What does Visa Zero Liability cover?

February 28, 2022

By Jamie Smith

What does Visa Zero Liability cover?

Someone researches visa zero liability online.

Whether you're shopping online or offline, you're at risk of being a victim of credit card fraud. Criminals can use your credit or PIN to run up charges in your name and put a big dent in your finances. Fortunately, if you're using a Visa credit card, you'll have zero-liability coverage, which provides protection against unauthorized use of your card. Check out this detailed guide to find out what the Visa Zero Liability policy covers.

Visa Zero Liability: What does it cover?

Visa Zero Liability is a provision in your Visa credit or debit card agreement stating that you won't be held liable for any unauthorized transactions. This means you don't have to pay a single penny if someone steals your credit card or account information and uses it to make purchases. The policy offers full protection regardless of the size of the transaction or shopping method. However, it doesn't apply to commercial cards, ATM transactions, and non-Visa branded PIN transactions.

How does Visa Zero Liability work?

As a Visa credit or debit cardholder, you'll be fully reimbursed for losses due to fraudulent activities as long as you meet certain obligations. These obligations include notifying your credit card issuer as soon as you notice any unauthorized transactions and taking reasonable precautions to prevent your card and account information from being stolen.

If you're using a debit card, you have to report the unauthorized or disputed charges to your financial institution within 60 days of the date of the statement in which the charges appear. Failing to do so can make you responsible for the entire amount lost to fraud. Some banks and credit unions also impose the same rule for reporting credit card fraud.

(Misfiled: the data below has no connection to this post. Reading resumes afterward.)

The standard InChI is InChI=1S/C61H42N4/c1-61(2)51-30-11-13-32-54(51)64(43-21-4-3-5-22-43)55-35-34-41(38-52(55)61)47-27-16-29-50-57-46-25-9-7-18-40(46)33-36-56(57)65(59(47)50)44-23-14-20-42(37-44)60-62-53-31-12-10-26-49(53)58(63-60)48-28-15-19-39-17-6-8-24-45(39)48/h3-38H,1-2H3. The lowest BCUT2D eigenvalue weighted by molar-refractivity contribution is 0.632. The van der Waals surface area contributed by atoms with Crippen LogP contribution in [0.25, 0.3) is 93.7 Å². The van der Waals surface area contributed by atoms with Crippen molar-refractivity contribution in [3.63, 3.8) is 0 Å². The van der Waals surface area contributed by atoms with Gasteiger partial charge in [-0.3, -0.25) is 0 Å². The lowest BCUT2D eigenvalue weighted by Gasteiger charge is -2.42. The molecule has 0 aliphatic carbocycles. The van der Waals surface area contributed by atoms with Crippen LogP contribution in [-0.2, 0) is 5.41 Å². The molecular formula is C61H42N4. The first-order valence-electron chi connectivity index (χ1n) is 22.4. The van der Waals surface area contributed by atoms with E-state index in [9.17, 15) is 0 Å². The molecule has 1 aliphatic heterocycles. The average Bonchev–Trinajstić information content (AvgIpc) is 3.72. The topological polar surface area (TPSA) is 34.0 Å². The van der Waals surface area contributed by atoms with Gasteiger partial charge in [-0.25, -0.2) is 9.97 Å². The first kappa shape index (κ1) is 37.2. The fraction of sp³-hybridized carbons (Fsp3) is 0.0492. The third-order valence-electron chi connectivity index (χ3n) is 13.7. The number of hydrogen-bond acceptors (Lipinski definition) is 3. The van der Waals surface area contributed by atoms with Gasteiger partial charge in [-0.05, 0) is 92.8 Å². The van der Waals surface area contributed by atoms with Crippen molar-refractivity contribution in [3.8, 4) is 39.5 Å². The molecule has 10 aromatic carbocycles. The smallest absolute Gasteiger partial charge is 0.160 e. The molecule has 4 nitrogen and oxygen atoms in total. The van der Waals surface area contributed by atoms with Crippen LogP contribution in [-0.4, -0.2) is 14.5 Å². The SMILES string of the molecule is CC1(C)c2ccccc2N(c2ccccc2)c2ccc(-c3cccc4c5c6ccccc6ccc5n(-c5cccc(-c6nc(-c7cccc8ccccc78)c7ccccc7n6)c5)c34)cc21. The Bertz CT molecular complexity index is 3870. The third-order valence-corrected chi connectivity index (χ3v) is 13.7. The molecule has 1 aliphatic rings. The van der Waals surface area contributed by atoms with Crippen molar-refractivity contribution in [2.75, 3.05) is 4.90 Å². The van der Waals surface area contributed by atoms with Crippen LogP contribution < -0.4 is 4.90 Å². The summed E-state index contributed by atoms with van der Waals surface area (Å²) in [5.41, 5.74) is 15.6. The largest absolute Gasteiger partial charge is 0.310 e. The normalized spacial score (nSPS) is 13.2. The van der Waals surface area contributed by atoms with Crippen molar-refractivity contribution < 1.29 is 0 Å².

That’s why it's important to constantly monitor your credit card account so that you can quickly identify any fraudulent transactions. At minimum, you should carefully review your monthly statement. You can also use your card issuer's online banking or mobile app to check your account history or sign up to receive an alert every time a transaction is made.

Once an unauthorized transaction is reported, your financial institution will investigate the suspected fraudulent activity. They'll examine the transaction details to look for evidence supporting your claim. While the investigation is going on, you'll receive provisional credit for the alleged losses resulting from the unauthorized use of your card. This will happen within five business days from the date of fraud notification.

Thanks to the Visa Zero Liability policy, if your financial institution finds that your claim is valid, the provisional credit will become permanent. On the other hand, if they decide that the dispute is invalid, they may remove the replacement funds from your account.

How can fraudulent charges appear on your credit card account?

With the Visa Zero Liability policy, you can use your Visa credit or debit card to shop with absolute confidence. However, you should be prepared to take additional steps if an authorized transaction shows up in your account, such as filling out a fraud claim form or making a police report in the case of a stolen credit card. Also, if the outcome of your card issuer's investigation isn't in your favor, you may not get any compensation for your losses.